“We were not able to help the people when the crackdown started,” according to Matar Ebrahim Matar, a former Al Wefaq MP, who himself was arrested, held and beaten in detention — an accusation the government denies. “The government doesn’t listen to anybody so even if we are inside (the parliament), the government are ignoring all those who are speaking about violations, people who are fired from their jobs, tortured inside the jail and the patients who cannot reach medical services,” he said. “The denial will not stop the issues.”

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Elections in the UAE: the lucky 129,274

This guest post was contributed by Jenifer Fenton.

Some 469 people, including 85 women, will run for a seat on the United Arab Emirates’s Federal National Council (FNC), an advisory body, scheduled on September 24. Any Emirati national selected by the rulers of the Emirates to be part of the electoral college was eligible to register as a FNC candidate provided they are at least 25, in good standing with the law, and literate. Half the seats are up for election, the other half are appointed by the leadership of the UAE.  

In short, “chosen” Emiratis will soon be voting for half the members of a government body that has no legislative power.  What do you call that — cosmetic democracy or progressive empowerment?  

“This is a very sorry situation because on the one hand we want people to be encouraged to run for the FNC elections so they can have an opinion and share in the building of the nation,” Abdul Hamid Ahmad, the editor-in-chief of Gulf News, wrote recently in an editorial for the paper.  “While on the other hand, because of the limited role of the FNC, we take away from them one of the main tools for candidacy. The manifesto has no meaning.”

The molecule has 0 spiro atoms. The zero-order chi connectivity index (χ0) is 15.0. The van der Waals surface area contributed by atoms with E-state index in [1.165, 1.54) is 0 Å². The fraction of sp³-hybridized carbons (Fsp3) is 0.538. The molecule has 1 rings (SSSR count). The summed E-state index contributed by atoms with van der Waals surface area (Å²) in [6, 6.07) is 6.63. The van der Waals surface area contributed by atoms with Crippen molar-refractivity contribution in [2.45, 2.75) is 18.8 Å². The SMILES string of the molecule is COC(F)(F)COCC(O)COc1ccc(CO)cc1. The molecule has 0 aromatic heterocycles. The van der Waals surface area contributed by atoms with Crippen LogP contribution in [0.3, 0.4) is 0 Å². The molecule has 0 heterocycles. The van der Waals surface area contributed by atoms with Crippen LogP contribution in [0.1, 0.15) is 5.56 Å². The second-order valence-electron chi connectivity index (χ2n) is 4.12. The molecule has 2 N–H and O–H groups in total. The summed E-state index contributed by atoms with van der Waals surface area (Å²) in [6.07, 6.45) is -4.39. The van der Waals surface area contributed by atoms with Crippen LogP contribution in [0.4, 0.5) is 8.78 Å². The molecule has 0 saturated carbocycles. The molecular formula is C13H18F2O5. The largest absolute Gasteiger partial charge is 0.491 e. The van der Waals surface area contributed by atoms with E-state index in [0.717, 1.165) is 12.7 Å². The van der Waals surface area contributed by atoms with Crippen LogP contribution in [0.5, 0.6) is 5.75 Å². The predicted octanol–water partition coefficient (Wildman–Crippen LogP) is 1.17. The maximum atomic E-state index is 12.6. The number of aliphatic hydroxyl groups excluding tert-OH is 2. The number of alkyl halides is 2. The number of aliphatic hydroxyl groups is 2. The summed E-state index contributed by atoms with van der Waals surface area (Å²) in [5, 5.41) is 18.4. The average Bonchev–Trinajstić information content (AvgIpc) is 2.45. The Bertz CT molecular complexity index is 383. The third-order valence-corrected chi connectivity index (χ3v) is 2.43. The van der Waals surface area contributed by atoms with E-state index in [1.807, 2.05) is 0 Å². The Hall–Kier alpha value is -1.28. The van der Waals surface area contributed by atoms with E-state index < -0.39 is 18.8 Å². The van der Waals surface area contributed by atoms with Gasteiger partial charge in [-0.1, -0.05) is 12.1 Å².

In late September, 129,274 people — a number that falls far short of universal suffrage — will be allowed to vote in the FNC elections. The number is a significant increase from the last and only other elections of 2006, when 6,600 or so Emiratis were eligible.   The increase in the number of members shows the UAE is “committed to strengthening political participation and developing it in tune with the local culture”,  Minister of State for Foreign Affairs and Minister of State for Federal National Council Affairs Anwar Mohammed Gargash said.   

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The United (but not Equal) Arab Emirates

The following post — a backgrounder on the economic structure and inequalities of the UAE — was contributed by Jenifer Fenton.

When six emirates proclaimed themselves a unified country in 1971, Ras Al Khaimah was not among them.  For Sheikh Saqr bin Mohammed Al Qasimi, the ruler of the emirate at the time, there was one remaining stumbling block: an imbalance of power that tilted strongly toward the economically dominant emirates. Today, that imbalance remains.